Sun Yat-Sen University

Busy Life of a Graduate Student

Sun Yat-Sen University

It’s been a busy start of the semester, but finally I found the time to share my first thoughts and feelings how it’s like to be a graduate student in China. As most of you know, I did my bachelor degree here at Sun Yat-Sen University first, and continued to the master’s this August. Doing the undergrad was more like going to high school: go to lessons, do your homework, take exams, just with an added bonus of writing a thesis in the end.


Doing a master’s in Teaching Chinese (or International Chinese Education as we call it), is something totally different. My studies consist of following elements:

  • lessons
  • individual homework
  • group projects
  • reading articles, research papers, books
  • writing project reports and course papers
  • listening to experienced teachers teach
  • teaching simulation
  • internship at Chinese Teaching Materials Base

My current courses can be seen on the schedule above, later this year two courses will be added to the mix. Next year Spring and Summer semester will continue more or less in a same way, leaving the teaching internship and thesis writing for the last year.


Studying a graduate degree in a second language is always a big challenge, what makes it a bit easier is that in our class of 63 students, we have 22 foreign students from all over the world. We come from different cultures, but also have similar challenges in studying a degree in Chinese. It means a lot to have this support group.

All of our courses are of course taught in Chinese and I can follow the lessons well. I can see that some teachers are still a bit unsure in which way their teaching can keep both the foreign and Chinese students happy, but in general it’s us foreigners that need to keep up with the Chinese.

Reading a lot of material in Chinese is also a challenge at the moment, but at the same time a good way for me to improve my reading skills and speed. I will be reading papers mainly on teaching, psychology and culture fields, using digital versions on my iPad whenever possible.

Later on writing course papers will present another challenge, I need to improve my written Chinese and avoid too colloquial expressions in my writing. I believe reading a lot helps with writing skills as well.

A good choice

I’ve been very happy that I got the scholarship and the chance to continue my studies here at Sun Yat-Sen University, during the years it has already turned into my home university. I just got the news that the supervisor teachers I chose also chose me, so I will be doing my thesis next year in a good company.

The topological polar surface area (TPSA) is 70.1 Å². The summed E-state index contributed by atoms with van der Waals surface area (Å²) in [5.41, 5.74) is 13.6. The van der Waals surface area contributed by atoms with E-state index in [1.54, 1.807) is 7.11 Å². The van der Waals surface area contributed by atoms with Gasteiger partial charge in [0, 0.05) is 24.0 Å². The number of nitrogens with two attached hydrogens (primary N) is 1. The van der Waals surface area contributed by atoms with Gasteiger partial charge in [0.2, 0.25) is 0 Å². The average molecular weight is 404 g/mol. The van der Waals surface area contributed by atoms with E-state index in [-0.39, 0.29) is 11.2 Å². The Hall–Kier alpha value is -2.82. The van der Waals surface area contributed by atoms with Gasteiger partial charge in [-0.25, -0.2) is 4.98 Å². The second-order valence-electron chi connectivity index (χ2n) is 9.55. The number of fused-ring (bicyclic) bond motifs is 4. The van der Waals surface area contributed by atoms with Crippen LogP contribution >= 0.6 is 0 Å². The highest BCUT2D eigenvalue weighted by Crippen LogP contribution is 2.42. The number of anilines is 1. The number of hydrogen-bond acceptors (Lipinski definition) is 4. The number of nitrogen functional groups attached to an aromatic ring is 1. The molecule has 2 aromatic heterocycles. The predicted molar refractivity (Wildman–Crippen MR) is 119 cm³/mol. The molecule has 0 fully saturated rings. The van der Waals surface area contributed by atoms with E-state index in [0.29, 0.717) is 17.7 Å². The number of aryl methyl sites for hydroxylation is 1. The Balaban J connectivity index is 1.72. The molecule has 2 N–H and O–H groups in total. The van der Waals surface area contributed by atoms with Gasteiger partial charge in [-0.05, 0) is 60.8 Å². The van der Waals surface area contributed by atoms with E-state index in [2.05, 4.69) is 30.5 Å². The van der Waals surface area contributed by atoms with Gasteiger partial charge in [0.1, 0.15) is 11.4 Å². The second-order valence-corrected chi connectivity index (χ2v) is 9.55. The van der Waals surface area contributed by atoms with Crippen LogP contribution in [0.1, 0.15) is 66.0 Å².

This is just the beginning of my degree, there will most probably be sweat and tears along the way, but hopefully also feelings of success and happiness. I will keep you posted!


  • Timo

    Good luck with your studies! I will (try) to enroll next year for Master studies in Germany but I am really not looking forward to study again after a couple of year pause in between..

    Sara Jaaksola Reply:

    I can imagine it’s hard to get back to study mode after a break, I’ve been studying all the time since primary school so I’m just postponing getting to the work life :)

  • Jocelyn Eikenburg

    Wow, I’m impressed that you’re taking all of these classes in Chinese and doing so much reading in Chinese too! You are going to be an amazing teacher when you’re finished with your degree!

    Sara Jaaksola Reply:

    Aww, thank you Jocelyn. I’ve always been interested in learning and now I’ve noticed that teaching can really be my things. It’s amazing to see how my students improves in her Chinese every time we meet.

  • R Zhao

    Wow Sara. You never fail to impress me. It sounds like you are working really hard. Glad to read an update!

    Sara Jaaksola Reply:

    It’s a lot of hard work, but also very very interesting. I’m happy to have one student now and another next month, it really looks like being a teacher is my thing :)

  • iawn

    I have read all sorts of blogs on China through the past few years but this is the first time that I read something about higher education in China and in the Chinese language. Please do continue to write about your experience. It is very interesting. Best of luck

  • Amanda Roberts-Anderson

    This sounds like an amazing experience. And, yes, reading does help with writing. I teach writing (composition) at American universities to mostly native speakers (all online since I live in China), and I tell them, “in order to write well, you have to read well.” It is true no matter what the language is. Good luck. I can’t wait to read more about your experiences.

  • PrincessRune

    Your university has impressive scenery, especially those palm trees!
    Your post inspires me even further to study the language intently so I can one day attend a Chinese university and take courses in Chinese. 加油,Sara小姐!

  • maria carolina

    Hi, Sara!
    It’s so nice to know that you are liking the course. I would also like to take my master’s at the same university. I do have a question regarding the course you’re taking, what’s the difference between your course and the Chinese as a Foreign Language one?

    and congrats again!